Megachurch pastor Robert Jeffress has argued that Indian spiritual leader Mahatma Gandhi is going to hell for not being a Christian, and suggested that former President Jimmy Carter may be leading others to hell for suggesting otherwise.
During his Sunday sermon at First Baptist Church in Dallas, Jeffress positioned that there is nothing else that can save people — not naturalism, moralism, or even religion, including Judaism.
"It doesn't matter if someone is a sincere follower of another religion; they are sincerely wrong," he said.
Jeffress pointed to a recent interview Carter did with The New York Times, where he talked about his Christian faith, and was asked whether someone like Gandhi, who led India's independence movement through nonviolent campaigns, would be going to hell for not being a Christian himself.
"I do not feel qualified to make a judgment. I am inclined to give him (or others) the benefit of any doubt," Carter, who teaches Sunday school, said in reply.
Jeffress said of Carter's answer, "Now that sounds so good. That sounds so humble. 'Oh, who am I to judge, only God can judge.'"
The Dallas pastor agreed that only God can make the judgment of who goes to heaven or hell, but suggested that in Gandhi's case, his non-Christian path makes his destination clear.
"God has already made that judgment," Jeffress said, raising his voice.
"He (Jesus) has said 'Nobody comes to the Father except through me.' And when we stutter about that truth, and hesitate and try to be humble in front of people, we are responsible [for] leading people to hell because we are suggesting there is another opening somewhere, and we have shirked our responsibility as ministers and proclaimers of the truth of God's word."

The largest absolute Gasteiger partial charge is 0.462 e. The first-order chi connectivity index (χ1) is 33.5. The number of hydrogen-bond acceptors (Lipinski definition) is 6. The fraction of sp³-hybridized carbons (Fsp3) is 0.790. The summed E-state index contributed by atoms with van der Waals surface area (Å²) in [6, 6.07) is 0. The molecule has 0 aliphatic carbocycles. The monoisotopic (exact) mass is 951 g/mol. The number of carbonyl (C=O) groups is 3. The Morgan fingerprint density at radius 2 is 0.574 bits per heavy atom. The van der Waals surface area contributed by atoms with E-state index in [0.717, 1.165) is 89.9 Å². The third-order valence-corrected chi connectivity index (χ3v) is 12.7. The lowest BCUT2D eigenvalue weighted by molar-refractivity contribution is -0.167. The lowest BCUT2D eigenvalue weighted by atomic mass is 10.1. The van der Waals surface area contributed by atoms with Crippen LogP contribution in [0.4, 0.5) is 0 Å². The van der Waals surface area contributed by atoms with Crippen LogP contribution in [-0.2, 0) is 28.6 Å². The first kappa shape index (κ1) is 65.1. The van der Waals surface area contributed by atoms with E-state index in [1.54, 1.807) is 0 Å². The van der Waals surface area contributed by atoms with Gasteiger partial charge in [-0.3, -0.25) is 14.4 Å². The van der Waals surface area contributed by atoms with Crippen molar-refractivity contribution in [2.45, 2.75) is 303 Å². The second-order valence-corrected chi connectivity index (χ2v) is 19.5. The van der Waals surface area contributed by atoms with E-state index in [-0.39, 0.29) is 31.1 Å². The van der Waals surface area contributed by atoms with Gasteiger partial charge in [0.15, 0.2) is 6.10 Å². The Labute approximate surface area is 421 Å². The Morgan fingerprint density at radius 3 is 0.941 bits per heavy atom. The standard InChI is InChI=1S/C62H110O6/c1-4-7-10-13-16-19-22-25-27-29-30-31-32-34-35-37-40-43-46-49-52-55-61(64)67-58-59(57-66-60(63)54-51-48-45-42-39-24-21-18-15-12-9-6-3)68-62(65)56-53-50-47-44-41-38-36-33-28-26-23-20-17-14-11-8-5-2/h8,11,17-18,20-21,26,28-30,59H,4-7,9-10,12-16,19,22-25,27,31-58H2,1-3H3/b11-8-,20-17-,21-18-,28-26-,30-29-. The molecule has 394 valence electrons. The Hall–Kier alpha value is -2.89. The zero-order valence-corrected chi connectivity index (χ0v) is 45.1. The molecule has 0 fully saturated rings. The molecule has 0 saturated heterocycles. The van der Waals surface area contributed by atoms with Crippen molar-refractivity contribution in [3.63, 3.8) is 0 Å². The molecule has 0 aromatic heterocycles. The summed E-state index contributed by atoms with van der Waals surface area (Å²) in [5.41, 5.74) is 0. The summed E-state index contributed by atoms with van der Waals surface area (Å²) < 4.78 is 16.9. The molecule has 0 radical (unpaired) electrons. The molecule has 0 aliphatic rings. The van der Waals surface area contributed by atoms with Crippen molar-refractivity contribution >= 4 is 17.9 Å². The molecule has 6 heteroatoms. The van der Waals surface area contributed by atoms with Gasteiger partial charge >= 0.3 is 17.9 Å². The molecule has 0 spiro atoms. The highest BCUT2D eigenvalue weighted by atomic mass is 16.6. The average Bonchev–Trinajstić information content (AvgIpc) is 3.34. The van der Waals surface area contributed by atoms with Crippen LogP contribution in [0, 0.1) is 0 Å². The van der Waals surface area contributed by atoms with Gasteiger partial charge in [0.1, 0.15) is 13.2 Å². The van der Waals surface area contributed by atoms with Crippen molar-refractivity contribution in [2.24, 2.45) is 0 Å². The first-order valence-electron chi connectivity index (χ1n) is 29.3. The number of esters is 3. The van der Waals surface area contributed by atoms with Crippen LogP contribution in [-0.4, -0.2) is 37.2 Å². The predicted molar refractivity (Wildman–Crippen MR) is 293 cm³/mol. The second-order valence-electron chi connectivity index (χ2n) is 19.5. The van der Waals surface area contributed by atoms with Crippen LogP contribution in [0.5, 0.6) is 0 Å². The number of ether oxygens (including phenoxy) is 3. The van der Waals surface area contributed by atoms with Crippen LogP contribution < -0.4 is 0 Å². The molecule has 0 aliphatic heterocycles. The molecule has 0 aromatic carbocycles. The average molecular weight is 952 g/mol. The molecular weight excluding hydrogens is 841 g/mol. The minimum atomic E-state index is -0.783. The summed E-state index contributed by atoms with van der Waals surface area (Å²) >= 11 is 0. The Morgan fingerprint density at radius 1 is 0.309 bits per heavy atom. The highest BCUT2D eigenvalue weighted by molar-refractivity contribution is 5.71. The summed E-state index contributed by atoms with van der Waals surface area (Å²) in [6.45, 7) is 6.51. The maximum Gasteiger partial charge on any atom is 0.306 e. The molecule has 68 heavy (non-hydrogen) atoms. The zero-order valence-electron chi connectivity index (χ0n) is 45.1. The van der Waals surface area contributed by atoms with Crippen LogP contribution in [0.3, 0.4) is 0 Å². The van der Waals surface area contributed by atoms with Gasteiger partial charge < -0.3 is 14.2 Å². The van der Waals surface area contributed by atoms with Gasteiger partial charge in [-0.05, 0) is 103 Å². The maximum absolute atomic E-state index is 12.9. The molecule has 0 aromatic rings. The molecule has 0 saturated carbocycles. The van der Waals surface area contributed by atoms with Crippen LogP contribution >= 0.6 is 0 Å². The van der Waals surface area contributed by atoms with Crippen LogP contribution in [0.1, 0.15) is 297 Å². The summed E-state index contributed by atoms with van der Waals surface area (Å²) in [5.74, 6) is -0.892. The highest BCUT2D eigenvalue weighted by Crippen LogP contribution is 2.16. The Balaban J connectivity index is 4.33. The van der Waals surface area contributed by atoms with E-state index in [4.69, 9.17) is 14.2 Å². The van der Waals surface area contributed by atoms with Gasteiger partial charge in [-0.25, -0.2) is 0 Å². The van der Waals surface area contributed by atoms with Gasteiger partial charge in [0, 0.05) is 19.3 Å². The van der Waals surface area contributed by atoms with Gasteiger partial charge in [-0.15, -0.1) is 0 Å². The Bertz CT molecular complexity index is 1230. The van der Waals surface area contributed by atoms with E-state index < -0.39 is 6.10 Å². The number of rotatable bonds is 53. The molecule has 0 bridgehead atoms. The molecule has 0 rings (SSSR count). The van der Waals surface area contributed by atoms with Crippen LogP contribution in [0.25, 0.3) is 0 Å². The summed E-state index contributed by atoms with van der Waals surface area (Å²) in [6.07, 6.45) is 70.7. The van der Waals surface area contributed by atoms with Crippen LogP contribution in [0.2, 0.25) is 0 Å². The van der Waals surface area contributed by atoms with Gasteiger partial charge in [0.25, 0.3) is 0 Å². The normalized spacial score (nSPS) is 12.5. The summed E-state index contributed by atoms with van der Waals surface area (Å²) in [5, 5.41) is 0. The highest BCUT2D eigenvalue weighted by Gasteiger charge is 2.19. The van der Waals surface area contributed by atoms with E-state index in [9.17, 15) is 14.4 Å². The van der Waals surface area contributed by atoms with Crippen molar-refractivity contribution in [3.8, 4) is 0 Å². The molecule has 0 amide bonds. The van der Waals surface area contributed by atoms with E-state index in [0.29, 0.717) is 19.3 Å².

The pastor focused his entire sermon on that message, insisting that the only way to God is through faith in Jesus Christ, rejecting any theology that suggests there could be other ways as well.
"Jesus said in Luke 13:24: 'Strive to enter by the narrow door, for many, I tell you, will seek to enter and will not be able,'" he told the congregation.
"There is a broad way that most humanity is on that leads to eternal separation from God. And there is the narrow road, that few are on, that leads to eternal life."
Jeffress noted that there are many people, including many Christians, who challenge such a view, and insist that "it just can't be right" that billions of people are going to hell.
He said that they often also engage in theological questions, such as what happens to the "heathen in Africa" who never heard the Gospel message and so has not had a chance to respond to it.
Jeffress repeatedly insisted, however, that Jesus makes it clear that He is the only way.
"There is a way that seems right to people, but it leads to destruction. Jesus emphasized that over and over again — there are two roads and the one that leads to eternal life is very, very narrow."
"Jesus Christ is the only door that leads to Salvation," he repeated. He paused in the middle of his sermon to admit that he has had more trouble with this week's sermon than any other one in a long time.
"I had trouble because it seemed like I was saying the same thing over and over and over again. Over these last couple of weeks and months we have talked about this repeatably, that there are not many ways to heaven, there is one way to heaven," the pastor explained.
He revealed that he was able to put aside his concerns after realizing that Jesus Himself also repeated this message often.
"We cannot say that loudly enough or frequently enough," he stressed.